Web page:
Tuesday, June 9, 2009

Warning to members is a threat to party: Win Tin

by Salai Pi Pi
Monday, 08 June 2009 22:52

New Delhi (Mizzima) - The National League for Democracy (NLD) is faced with a new threat with the ruling junta having warned and restricted it from issuing statements, an executive member of the party said on Monday.

Win Tin, a veteran journalist and Central Executive Committee (CEC) member of the NLD, said the junta’s warning to party leaders and youths came in the wake of a statement issued last week by the Youth Working Group. It is a new threat to the party and also signals an increasing crackdown on party activities.

The NLD Youth Working Group on June 2 issued a statement condemning the ongoing trial of party leader Aung San Suu Kyi saying that the junta is applying an ineffective law of the 1974 constitution to sue her and to continue to detain her.

The youth group also said that the trial was not free and fair as the defendant was only allowed one witness while the prosecution presented 14.

In a vindictive response to the statement, the junta authorities on Friday summoned the NLD CEC members along with leaders of the Youth Working Group and warned them. They made them sign a pledge not to repeat such accusations.

The junta, in its mouthpiece newspaper, the New Light of Myanmar, on Saturday said the statement by the NLD youth was “misleading and was disturbing the court’s proceedings,” in Aung San Suu Kyi’s trial.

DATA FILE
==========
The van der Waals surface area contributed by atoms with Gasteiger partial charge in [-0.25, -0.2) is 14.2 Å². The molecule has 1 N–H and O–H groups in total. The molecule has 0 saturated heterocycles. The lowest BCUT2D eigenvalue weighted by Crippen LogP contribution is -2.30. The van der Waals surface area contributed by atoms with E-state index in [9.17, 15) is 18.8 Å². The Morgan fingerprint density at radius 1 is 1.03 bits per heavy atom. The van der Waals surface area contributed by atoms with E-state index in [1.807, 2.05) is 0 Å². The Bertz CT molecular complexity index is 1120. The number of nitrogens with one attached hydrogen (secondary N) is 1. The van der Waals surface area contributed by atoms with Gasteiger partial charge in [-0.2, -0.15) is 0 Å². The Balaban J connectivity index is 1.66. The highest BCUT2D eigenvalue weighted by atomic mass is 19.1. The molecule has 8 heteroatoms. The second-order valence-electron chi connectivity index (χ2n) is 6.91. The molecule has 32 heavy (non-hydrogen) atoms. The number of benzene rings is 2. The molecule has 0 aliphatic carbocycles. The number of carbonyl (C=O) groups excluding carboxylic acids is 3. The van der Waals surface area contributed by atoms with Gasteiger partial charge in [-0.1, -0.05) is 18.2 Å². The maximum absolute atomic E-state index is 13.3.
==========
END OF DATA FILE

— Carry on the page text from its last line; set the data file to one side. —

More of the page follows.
“It is a threat to us as our members, including youths, have been warned about issuing statements, which we as a legal political party used to issue and have the right to,” Win Tin said.

“It is also a restriction of freedom of expression,” Win Tin added.

On June 4, the authorities called members of the NLD youth wing Hla Thein, Myo Nyunt, Hla Oo and Aye Tun and on June 5 called CEC members Than Htun, Nyunt Wei, Hla Phe and Soe Myint and warned them against issuing statements.

“When we were summoned, they read out a paper the content of which was similar to the context in the newspaper. They said, we had broken the law,” a youth member told Mizzima.

“After they finished reading, they told us to sign the paper as a confession that we had committed a crime,” he added.